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By such proceedings as these the citizens were struck with alarm, and the appearance of the city was changed. In place of that extreme gayety and dissipation,1 to which long tranquillity2 had given rise, a sudden gloom spread over all classes; they became anxious and agitated; they felt secure neither in any place, nor with any person; they were not at war, yet enjoyed no peace; each measured the public danger by his own fear. The women, also, to whom, from the extent of the empire, the dread of war was new, gave way to lamentation, raised supplicating hands to heaven, mourned over their infants, made constant inquiries, trembled at every thing, and, forgetting their pride and their pleasures, felt nothing but alarm for themselves and their country.

Yet the unrelenting spirit of Catiline persisted in the same purposes, notwithstanding the precautions that were adopted against him, and though he himself was accused by Lucius Paullus under the Plautian law.3 At last, with a view to dissemble, and under pretense of clearing his character, as if he had been provoked by some attack, he went into the senatehouse. It was then that Marcus Tullius, the consul, whether alarmed at his presence, or fired with indignation against him, delivered that splendid speech, so beneficial to the republic, which he afterward wrote and published.4

When Cicero sat down, Catiline, being prepared to pretend ignorance of the whole matter, entreated, with downcast looks and suppliant voice, that "the Conscript Fathers would not too hastily believe any thing against him;" saying "that he was sprung from such a family, and had so ordered his life from his youth, as to have every happiness in prospect; and that they were not to suppose that he, a patrician, whose services to the Roman people, as well as those of his ancestors, had been so numerous, should want to ruin the state, when Marcus Tullius, a mere adopted citizen of Rome,5 was eager to preserve it." When he was proceeding to add other invectives, they all raised an outcry against him, and called him an enemy and a traitor.6 Being thus exasperated, " Since I am encompassed by enemies," he exclaimed,7 "and driven to desperation, I will extinguish the flame kindled around me in a general ruin."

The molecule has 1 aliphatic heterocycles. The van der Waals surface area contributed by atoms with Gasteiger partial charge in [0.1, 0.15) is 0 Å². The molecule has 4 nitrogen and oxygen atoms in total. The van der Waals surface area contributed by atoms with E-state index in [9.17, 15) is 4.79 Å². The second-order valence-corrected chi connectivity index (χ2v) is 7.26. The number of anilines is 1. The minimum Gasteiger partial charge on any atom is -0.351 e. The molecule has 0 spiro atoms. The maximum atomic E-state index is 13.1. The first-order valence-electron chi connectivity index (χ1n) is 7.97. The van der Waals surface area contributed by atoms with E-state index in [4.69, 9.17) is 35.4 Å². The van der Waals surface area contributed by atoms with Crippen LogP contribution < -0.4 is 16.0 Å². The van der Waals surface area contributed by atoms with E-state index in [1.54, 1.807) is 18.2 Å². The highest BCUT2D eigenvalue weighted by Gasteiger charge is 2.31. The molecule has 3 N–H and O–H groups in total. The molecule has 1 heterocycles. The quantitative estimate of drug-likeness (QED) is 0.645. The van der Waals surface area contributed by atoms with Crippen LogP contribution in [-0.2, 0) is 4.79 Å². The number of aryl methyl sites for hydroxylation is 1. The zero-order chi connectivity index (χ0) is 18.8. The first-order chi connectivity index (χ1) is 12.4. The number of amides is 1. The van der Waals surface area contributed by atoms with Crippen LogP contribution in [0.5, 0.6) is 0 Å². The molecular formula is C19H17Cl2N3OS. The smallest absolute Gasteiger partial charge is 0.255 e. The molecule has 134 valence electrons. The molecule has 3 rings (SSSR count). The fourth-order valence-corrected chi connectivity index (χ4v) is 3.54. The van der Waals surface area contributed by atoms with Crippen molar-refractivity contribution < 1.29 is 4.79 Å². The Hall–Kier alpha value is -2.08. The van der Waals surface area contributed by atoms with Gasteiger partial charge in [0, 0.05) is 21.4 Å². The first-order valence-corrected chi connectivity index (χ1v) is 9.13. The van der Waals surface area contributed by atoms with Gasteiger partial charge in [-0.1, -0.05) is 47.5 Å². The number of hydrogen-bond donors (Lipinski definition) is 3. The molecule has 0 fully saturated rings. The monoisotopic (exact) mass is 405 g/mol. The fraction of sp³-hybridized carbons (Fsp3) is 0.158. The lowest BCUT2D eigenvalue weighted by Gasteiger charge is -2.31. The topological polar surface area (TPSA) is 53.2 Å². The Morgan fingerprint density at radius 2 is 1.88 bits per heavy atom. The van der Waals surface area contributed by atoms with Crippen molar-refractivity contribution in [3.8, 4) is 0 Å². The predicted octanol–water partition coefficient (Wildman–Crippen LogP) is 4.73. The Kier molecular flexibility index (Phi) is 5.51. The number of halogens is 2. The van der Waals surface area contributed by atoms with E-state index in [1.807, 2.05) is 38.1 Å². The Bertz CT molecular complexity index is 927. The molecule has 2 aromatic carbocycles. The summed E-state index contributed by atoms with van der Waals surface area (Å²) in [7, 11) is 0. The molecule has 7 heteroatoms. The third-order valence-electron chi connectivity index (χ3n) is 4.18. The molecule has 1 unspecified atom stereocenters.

1 XXXI. Dissipation] “Lascivia.” "Devotion to public amusements and gayety. The word is used in the same sense as in Lucretius, v. 1398: “Tum caput atquc humeros plexis redimire coronis.
Floribus et foliis, lascivia læta monebat.
” Then sportive gayety promtped them to deck their heads and shoulders with garlands of flowers and leaves." Bernouf.

2 Long tranquillity] “Diuturna quies.” "Since the victory of Sylla to the time of which Sallust is speaking, that is, for about twenty years, there had been a complete cessation from civil discord and disturbance." Bernouf.

3 The Plautian law] “Lege Plautiâ.” "This law was that of M. Plautius Silanus, a tribune of the people, which was directed against such as excited a sedition in the state, or formed plots against the life of any individual." Cyprianus Popma. See Dr. Smith's Dict. of Gr. and Rom. Antiquities, sub VIS.

4 Which he afterward wrote and published] “Quam posteà scriptam edidit.” This was the first of Cicero's four Orations against Catiline. The epithet applied to it by Sallust, which I have rendered "splendid," is luculentam; that is, says Gerlach, "luminibus verborum et sententiarum ornatam," distinguished by much brilliancy of words and thoughts. And so say Kritzius, Bernouf, and Dietsch. Cortius, who is followed by Dahl, Langius, and Müller, makes the word equivalent merely to lucid, in the supposition that Sallust intended to bestow on the speech, as on other performances of Cicero, only very cool praise. Luculentus, however, seems certainly to mean something more than lucidus.

5 A mere adopted citizen of Rome] “Inquilinus civis urbis Romæ."Inquilinus" means properly a lodger, or tenant in the house of another. Cicero was born at Arpinum, and is therefore called by Catiline a citizen of Rome merely by adoption or by sufferance. Appian, in repeating this account (Bell. Civ., ii. 104), says, ᾿Ιγκουίλινον, ῥήματι καλοῦσι τοὺζ ἐνοικοῦντας ἐν άλλοτοίαιζ ὀικίαιζ.

6 Traitor] “Parricidam.” See c. 14. "An oppressor or betrayer of his country is justly called a parricide ; for our country is the common parent of all. Cic. ad Attic." Wasse.

7 Since I am encompassed by enemies, he exclaimed, etc.] " It was not on this day, nor indeed to Cicero, that this answer was made by Catilina. It was a reply to Cato, uttered a few days before the comitia for electing consuls, which were held on the 22d day of October. See Cic. pro Muræne, c. 25. Cicero's speech was delivered on the 8th of November. Sallust is, therefore, in error on this point, as well as Florus and Valerius Maximus, who have followed him." Bernouf. From other accounts we may infer that no reply was made to Cicero by Catiline on this occasion. Plutarch, in his Life of Cicero, says that Catiline, before Cicero rose, seemed desirous to address the senate in defense of his proceedings, but that the senators refused to listen to him. Of any answer to Cicero's speech, on the part of Catiline, he makes no mention. Cicero himself, in his second Oration against Catiline, says that Catiline could not endure his voice, but, when he was ordered to go into exile, "paruit, quievit," obeyed and submitted in silence. And in his Oration, c. 37, he says, " That most audacious of men, Catiline, when he was accused by me in the senate, was dumb."

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